Shooting into the Light

Canon 1D Mark II camera and Canon 24-70mm f2.8 L series lens. Exposure Details: 1/8 second @ f11 ISO 200

Wilsons Promontory is, to my mind, the jewel in the crown for landscapes in the state of Victoria. Probably the most commonly visited location at the prom is Tidal River, where the above image was made.

Shooting into the light can produce very dramatic results, often rendering land-based subject matter darker than expected, even to the extent of a silhouette, while producing a more spectacular sky.

One way to overcome this problem (outside of the new technique, HDR) is to bias your framing so that the vast majority of your composition is sky. Any land-based subject matter will tend to act as a point of reference (e.g. scale) by which to better make sense of the sky. As any trees or buildings now fill such a small part of the frame, the fact that they may be rendered as silhouettes is no longer a problem.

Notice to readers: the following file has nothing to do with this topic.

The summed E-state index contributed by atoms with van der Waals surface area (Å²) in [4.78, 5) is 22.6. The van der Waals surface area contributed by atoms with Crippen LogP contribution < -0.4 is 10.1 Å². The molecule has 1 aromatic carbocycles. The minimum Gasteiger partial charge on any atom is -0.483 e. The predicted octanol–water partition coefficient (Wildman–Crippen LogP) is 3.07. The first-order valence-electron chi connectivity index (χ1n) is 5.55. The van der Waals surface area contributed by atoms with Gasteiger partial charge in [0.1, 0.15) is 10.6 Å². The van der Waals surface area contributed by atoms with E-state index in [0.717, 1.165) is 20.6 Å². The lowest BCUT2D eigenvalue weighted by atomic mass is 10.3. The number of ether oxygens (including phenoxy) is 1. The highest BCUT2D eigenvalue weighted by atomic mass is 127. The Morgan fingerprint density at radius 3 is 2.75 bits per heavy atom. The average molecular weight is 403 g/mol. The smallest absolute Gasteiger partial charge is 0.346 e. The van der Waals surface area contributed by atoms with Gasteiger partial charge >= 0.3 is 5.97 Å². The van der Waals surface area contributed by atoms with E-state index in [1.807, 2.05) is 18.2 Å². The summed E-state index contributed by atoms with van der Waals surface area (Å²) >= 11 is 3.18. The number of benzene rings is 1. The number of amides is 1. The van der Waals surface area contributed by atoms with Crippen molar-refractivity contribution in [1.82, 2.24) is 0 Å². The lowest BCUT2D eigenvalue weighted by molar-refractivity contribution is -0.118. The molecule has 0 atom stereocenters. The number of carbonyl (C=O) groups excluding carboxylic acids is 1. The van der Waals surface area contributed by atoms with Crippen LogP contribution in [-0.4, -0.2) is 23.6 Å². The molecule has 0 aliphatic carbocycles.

An alternative approach, as illustrated in the above photo, is to allow backlit areas (e.g. mountains or trees) to go black and use them as design elements (dark shapes or lines) within the frame. This approach can make for a visually interesting, image.

The above photo was processed in Adobe Camera RAW and Adobe Photoshop CS4.

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Glenn Guy, Blue Sky Photography
Glenn Guy